Speed calming measures Speed calming measures
Auckland Transport is planning on installing speed calming measures in your local residential areas.
Proposed speed calming improvements
A speed table is a raised section of the road, with ramps on each side, that aims to slow vehicles to a safe speed. The white arrows, and sometimes signage, make drivers aware of the speed table.
Around schools, we will be installing zebra crossings on such speed tables where pedestrian demand is high.
Swedish-style speed table
Swedish-style speed tables are a raised table with only one sharp ramp, which produces a smoother ride for buses. Compared to the normal speed table that has two sharp ramps.
This is essentially a speed table, which covers an entire intersection with ramps at each entry point. The intersection is raised to the level of the footpath, making it easier for vulnerable road users to cross. A vulnerable road user is anyone not in a vehicle.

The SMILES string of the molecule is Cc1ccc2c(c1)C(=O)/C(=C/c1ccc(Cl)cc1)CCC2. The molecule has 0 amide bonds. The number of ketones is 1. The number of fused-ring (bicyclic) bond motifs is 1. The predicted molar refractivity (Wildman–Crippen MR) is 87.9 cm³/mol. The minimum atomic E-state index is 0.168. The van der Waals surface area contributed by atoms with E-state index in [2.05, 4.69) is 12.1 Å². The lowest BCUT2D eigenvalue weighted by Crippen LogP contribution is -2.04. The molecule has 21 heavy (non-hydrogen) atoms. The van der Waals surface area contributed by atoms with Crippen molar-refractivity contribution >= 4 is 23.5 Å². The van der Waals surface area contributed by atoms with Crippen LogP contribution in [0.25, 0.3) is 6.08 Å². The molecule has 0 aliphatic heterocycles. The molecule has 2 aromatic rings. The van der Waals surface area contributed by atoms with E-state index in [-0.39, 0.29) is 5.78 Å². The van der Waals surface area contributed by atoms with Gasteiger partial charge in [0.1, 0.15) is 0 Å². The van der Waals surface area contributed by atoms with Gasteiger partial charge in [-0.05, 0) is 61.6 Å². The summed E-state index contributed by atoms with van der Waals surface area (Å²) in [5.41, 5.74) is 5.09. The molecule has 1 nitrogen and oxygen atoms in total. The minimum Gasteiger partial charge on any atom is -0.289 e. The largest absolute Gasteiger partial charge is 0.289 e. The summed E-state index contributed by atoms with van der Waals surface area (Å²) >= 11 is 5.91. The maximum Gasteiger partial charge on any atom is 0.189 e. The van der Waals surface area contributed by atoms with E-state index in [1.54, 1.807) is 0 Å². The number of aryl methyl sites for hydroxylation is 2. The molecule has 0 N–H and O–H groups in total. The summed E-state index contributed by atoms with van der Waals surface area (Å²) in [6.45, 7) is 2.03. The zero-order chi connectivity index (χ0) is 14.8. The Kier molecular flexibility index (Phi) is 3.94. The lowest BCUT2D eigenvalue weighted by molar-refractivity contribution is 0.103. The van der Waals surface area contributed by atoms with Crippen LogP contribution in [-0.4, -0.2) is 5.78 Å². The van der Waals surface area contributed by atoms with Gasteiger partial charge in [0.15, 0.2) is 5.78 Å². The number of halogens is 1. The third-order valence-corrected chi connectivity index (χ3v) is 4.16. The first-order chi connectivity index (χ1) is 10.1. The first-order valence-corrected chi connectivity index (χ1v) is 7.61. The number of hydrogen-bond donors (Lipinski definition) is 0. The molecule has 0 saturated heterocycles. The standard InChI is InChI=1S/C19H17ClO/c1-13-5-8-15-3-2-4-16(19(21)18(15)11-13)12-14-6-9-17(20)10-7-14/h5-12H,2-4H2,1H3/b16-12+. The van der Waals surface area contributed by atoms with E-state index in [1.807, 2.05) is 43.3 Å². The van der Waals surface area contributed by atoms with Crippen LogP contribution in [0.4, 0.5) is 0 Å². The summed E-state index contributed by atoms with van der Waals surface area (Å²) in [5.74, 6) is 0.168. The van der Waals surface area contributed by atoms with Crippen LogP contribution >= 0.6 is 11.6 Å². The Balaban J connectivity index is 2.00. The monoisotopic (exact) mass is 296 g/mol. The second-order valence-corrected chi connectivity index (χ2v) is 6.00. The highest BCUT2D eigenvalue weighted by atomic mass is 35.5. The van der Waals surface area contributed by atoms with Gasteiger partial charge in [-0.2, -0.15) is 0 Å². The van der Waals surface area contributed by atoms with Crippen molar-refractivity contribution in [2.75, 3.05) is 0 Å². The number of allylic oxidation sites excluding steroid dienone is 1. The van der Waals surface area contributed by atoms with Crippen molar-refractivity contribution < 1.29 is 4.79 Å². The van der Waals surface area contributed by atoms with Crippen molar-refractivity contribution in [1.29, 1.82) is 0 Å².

Speed humps are shorter and more rounded than speed tables but are also designed to slow vehicle speeds. The white arrows, and sometimes signage, make drivers aware of the speed hump.
This is the first visual cue to drivers who enter the area from main roads, that they are entering a slow speed area and they must proceed with more caution.
Benefits of speed calming measures
The speed calming measures we propose will:
- help to create a slower speed environment, which is safer for everyone.
- encourage people to walk, cycle more locally and beyond.
- reduce vehicle speeds to survivable levels.
- help to reduce the risk of accidents, serious injuries and deaths.
- make the streets safer for pedestrians.
- provide a safer environment for children to cross roads, especially around schools.
Proposed residential areas and locations
Why these locations were selected
Our road safety engineers have selected the type and location of each proposed safety measure based on various criteria:
- Best practice guidelines for positioning speed calming measures to reduce speeds in residential areas.
- Proximity to schools or other locations where there is a higher number of people walking or people on bikes.
- Whether or not a road is a bus route.
- Space available between driveways and/or bus stops.